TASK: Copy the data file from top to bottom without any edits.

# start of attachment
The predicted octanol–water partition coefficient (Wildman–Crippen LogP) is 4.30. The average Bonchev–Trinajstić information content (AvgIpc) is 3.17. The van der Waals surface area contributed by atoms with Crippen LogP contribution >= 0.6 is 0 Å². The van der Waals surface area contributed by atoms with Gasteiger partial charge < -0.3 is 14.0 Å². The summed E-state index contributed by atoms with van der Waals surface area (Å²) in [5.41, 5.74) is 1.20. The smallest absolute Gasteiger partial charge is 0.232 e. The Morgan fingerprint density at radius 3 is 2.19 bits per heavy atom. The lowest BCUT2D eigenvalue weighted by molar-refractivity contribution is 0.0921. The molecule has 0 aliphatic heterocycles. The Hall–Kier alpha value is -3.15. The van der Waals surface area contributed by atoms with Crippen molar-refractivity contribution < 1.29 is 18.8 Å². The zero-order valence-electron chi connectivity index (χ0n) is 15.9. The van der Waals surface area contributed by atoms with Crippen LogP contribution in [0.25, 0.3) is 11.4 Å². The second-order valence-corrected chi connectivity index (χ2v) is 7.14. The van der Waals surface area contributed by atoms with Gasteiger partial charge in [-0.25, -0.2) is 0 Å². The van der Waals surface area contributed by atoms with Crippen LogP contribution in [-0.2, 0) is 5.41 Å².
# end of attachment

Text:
The predicted octanol–water partition coefficient (Wildman–Crippen LogP) is 4.30. The average Bonchev–Trinajstić information content (AvgIpc) is 3.17. The van der Waals surface area contributed by atoms with Crippen LogP contribution >= 0.6 is 0 Å². The van der Waals surface area contributed by atoms with Gasteiger partial charge < -0.3 is 14.0 Å². The summed E-state index contributed by atoms with van der Waals surface area (Å²) in [5.41, 5.74) is 1.20. The smallest absolute Gasteiger partial charge is 0.232 e. The Morgan fingerprint density at radius 3 is 2.19 bits per heavy atom. The lowest BCUT2D eigenvalue weighted by molar-refractivity contribution is 0.0921. The molecule has 0 aliphatic heterocycles. The Hall–Kier alpha value is -3.15. The van der Waals surface area contributed by atoms with Crippen molar-refractivity contribution < 1.29 is 18.8 Å². The zero-order valence-electron chi connectivity index (χ0n) is 15.9. The van der Waals surface area contributed by atoms with Crippen LogP contribution in [0.25, 0.3) is 11.4 Å². The second-order valence-corrected chi connectivity index (χ2v) is 7.14. The van der Waals surface area contributed by atoms with Gasteiger partial charge in [-0.25, -0.2) is 0 Å². The van der Waals surface area contributed by atoms with Crippen LogP contribution in [-0.2, 0) is 5.41 Å².